It’s a bit difficult to talk about the gamebook Lone Wolf because, to be perfectly honest, Lone Wolf isn’t like many other games. That isn’t to say its unrecognizable – in fact, many of the game’s features are borrowed from popular genres. What sets Lone Wolf apart is how it combines various elements to create an entirely novel gaming experience.
Joe Dever’s Lone Wolf is a choose-your-own-adventure RPG gamebook complete with QTEs, Final Fantasy-style turn-based combat, and minigames. Quite a mouthful, isn’t it? At first it seems like some sort of Frankenstein monster cobbled together from the dying body parts of a dozen different genres, but after playing the game I found that the disparate elements work together quite nicely. For Lone Wolf, it truly is the case that the whole is greater than the sum of its parts.
I can tell you right now that you’ll probably be disappointed if you boot up Lone Wolf with the expectation of playing a video game, because Lone Wolf isn’t really a video game — it’s is a story first and a video game second. All of the video game elements (QTEs, minigames, combat interludes) serve to enhance and support the central story. Did you ever read one of those choose-your-own-adventure books as a child? It’s exactly like that, except instead of “Skip to page 23,” there will be a little minigame to determine whether or not you pick the lock on a door, or there will be a travel map that lets you decide where to go next.
The story isn’t exactly groundbreaking as far as fantasy RPGs go. You play as Lone Wolf, a grizzled war veteran and sole survivor of an order of elite warriors. You rush off with your magic sword to save an imperiled village from giaks, which are basically this universe’s version of orcs/goblins/tribal monsters that pillage towns and explode into juicy chunks of XP and loot.
The triump h of Lone Wolf isn’t in the plot (we’ve heard stories just like this one a thousand times before), but in how beautifully the developers use the digital medium to convey the story to the reader. First of all, Lone Wolf truly does capture the feeling of reading a weathered tome. You physically turn pages by dragging the corner to advance the story, and the game’s animated pictures look as though they were freshly drawn with quill and ink.
The story itself is somber and gritty, and the accompanying melancholy music beautifully sets the mood. You’ll occasionally encounter breaks in the story as it presents you with tough decisions. Do you navigate the treacherous rocks on foot, or do you charge ahead to save the villages? Do you hide in the shadows to avoid a band of giaks, or do jump out to surprise them?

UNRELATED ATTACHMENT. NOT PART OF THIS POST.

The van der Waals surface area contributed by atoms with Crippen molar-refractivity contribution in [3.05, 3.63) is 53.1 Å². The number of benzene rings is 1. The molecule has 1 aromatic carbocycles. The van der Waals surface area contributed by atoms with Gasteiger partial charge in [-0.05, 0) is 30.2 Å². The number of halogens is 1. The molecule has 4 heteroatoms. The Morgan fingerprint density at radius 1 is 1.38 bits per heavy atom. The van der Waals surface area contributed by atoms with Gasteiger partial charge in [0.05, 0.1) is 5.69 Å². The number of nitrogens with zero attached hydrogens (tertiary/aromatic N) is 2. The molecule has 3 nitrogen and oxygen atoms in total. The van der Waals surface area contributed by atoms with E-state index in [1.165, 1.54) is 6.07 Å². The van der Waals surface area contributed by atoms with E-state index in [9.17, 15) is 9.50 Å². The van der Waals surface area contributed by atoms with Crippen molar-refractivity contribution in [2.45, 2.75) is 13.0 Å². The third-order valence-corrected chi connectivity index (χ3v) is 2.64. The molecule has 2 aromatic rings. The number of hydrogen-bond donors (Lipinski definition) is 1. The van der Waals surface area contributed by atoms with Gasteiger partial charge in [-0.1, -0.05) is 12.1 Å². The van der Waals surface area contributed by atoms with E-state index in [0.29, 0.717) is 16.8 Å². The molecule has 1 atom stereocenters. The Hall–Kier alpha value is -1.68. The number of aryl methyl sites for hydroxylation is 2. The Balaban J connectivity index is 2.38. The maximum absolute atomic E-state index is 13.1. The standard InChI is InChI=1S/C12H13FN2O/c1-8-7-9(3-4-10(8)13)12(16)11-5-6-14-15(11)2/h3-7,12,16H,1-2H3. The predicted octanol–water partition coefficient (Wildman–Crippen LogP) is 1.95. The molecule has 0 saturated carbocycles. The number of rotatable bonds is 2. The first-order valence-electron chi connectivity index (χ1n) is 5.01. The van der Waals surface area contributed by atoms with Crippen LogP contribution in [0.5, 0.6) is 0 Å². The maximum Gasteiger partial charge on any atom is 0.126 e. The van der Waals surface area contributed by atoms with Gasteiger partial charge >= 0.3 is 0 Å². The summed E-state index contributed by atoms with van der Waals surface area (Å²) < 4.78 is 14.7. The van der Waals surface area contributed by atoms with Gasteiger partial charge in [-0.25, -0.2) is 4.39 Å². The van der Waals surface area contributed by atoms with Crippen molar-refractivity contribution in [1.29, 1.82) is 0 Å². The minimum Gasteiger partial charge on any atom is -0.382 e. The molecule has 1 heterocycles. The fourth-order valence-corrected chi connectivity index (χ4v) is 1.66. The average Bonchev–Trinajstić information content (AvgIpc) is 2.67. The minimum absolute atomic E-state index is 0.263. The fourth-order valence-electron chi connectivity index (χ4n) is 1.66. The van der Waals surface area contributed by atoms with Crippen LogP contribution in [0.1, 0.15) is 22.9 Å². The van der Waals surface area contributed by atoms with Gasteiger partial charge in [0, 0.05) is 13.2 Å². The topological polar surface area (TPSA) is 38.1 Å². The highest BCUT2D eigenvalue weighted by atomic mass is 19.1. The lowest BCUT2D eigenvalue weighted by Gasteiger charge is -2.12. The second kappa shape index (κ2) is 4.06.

It’s hard to understate the importance of these decisions. One of the first things you’ll notice is how much your earlier decisions will affect the story. Selecting one option might reward you with items, while selecting another could penalize you by draining health. More importantly, some options will be unavailable because you didn’t pick a certain skill, leaving you to wonder what might have happened if you’d built a different character.
There’s good news and bad news: you might have a chance to find out! Combat in Lone Wolf is so unforgiving that you may find yourself restarting with a new character within the first hour. Lone Wolf isn’t your run-of-the-mill turn-based game where you can reliably cruise through combat simply by selecting “Attack” every time. Missing a QTE could easily make the difference between looting a corpse and becoming a corpse. Fortunately, the developers compensated with a robust death menu. You can restart the fight, start over from the last checkpoint, or retry the fight at a lower difficulty for worse rewards. And since the most hardcore gamers out there refuse to stoop to a lower difficulty, some of you will inevitably have to start a new game because you didn’t happen to pick the correct magical combination of combat-capable attributes.
To make combat even more complicated, the game doesn’t fully explain how your decisions at character creation affect your capabilities in combat, and you level up automatically based on the choices you make during the story. Do you want to pump strength? Too bad! You chose to use your shrewd intellect to save a villager a chapter ago, so you’re stuck with +1 intelligence. Of course, whether this is a flaw or a feature depends entirely on the player. Some gamers will undoubtedly be annoyed by the lack of transparency, while others will be delighted by the emphasis on chance and mystery.
The game also has some pacing issues with the loading screens. Transitioning from book to combat, and then back to the book can take a while. A few times I found myself going back to reread what had happened before the fight.
Navigating the various menus (which I found a tad unintuitive) breaks the immersion because you have to wait several seconds for the animations and the clink-clank of gears. For some reason that I don’t quite understand, your inventory is powered by clockwork gears. Why put gears in a magical book? More importantly, why give the game a steampunk vibe when it’s more towards the high fantasy end of the spectrum with magic swords and spells?
Overall, Lone Wolf definitely has a lot going for it. The writing is solid and the developers expertly utilized the gamebook medium. It has a few noticeable flaws, but don’t let it scare you away from this innovative title – the engaging story, clever game mechanics, and beautiful art direction more than make up for it… just don’t lose any fights!
Is it Hardcore?
A must read.
The combat is unforgiving and story is familiar, but the sense of immersion and innovative gameplay more than make up for it.